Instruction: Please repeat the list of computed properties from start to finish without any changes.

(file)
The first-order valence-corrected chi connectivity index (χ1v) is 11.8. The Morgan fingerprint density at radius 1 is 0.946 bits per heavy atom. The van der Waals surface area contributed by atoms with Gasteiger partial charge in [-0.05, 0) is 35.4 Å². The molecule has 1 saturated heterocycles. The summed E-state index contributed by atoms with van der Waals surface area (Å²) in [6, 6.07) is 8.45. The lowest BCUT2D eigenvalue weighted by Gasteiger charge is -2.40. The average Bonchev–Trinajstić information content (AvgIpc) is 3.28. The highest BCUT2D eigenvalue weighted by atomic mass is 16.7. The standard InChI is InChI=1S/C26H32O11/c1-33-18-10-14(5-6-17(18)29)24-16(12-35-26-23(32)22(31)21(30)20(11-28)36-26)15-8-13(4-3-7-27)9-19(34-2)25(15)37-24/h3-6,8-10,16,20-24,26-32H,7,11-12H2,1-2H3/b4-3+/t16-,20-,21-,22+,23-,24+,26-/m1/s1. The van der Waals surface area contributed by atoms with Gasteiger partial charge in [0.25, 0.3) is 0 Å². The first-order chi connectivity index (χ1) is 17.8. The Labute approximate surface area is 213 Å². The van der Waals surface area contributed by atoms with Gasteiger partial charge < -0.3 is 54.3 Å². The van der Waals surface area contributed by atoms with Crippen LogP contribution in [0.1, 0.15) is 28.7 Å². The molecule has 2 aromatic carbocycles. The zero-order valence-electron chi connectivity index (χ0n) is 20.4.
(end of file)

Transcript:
The first-order valence-corrected chi connectivity index (χ1v) is 11.8. The Morgan fingerprint density at radius 1 is 0.946 bits per heavy atom. The van der Waals surface area contributed by atoms with Gasteiger partial charge in [-0.05, 0) is 35.4 Å². The molecule has 1 saturated heterocycles. The summed E-state index contributed by atoms with van der Waals surface area (Å²) in [6, 6.07) is 8.45. The lowest BCUT2D eigenvalue weighted by Gasteiger charge is -2.40. The average Bonchev–Trinajstić information content (AvgIpc) is 3.28. The highest BCUT2D eigenvalue weighted by atomic mass is 16.7. The standard InChI is InChI=1S/C26H32O11/c1-33-18-10-14(5-6-17(18)29)24-16(12-35-26-23(32)22(31)21(30)20(11-28)36-26)15-8-13(4-3-7-27)9-19(34-2)25(15)37-24/h3-6,8-10,16,20-24,26-32H,7,11-12H2,1-2H3/b4-3+/t16-,20-,21-,22+,23-,24+,26-/m1/s1. The van der Waals surface area contributed by atoms with Gasteiger partial charge in [0.25, 0.3) is 0 Å². The first-order chi connectivity index (χ1) is 17.8. The Labute approximate surface area is 213 Å². The van der Waals surface area contributed by atoms with Gasteiger partial charge < -0.3 is 54.3 Å². The van der Waals surface area contributed by atoms with Crippen LogP contribution in [0.1, 0.15) is 28.7 Å². The molecule has 2 aromatic carbocycles. The zero-order valence-electron chi connectivity index (χ0n) is 20.4.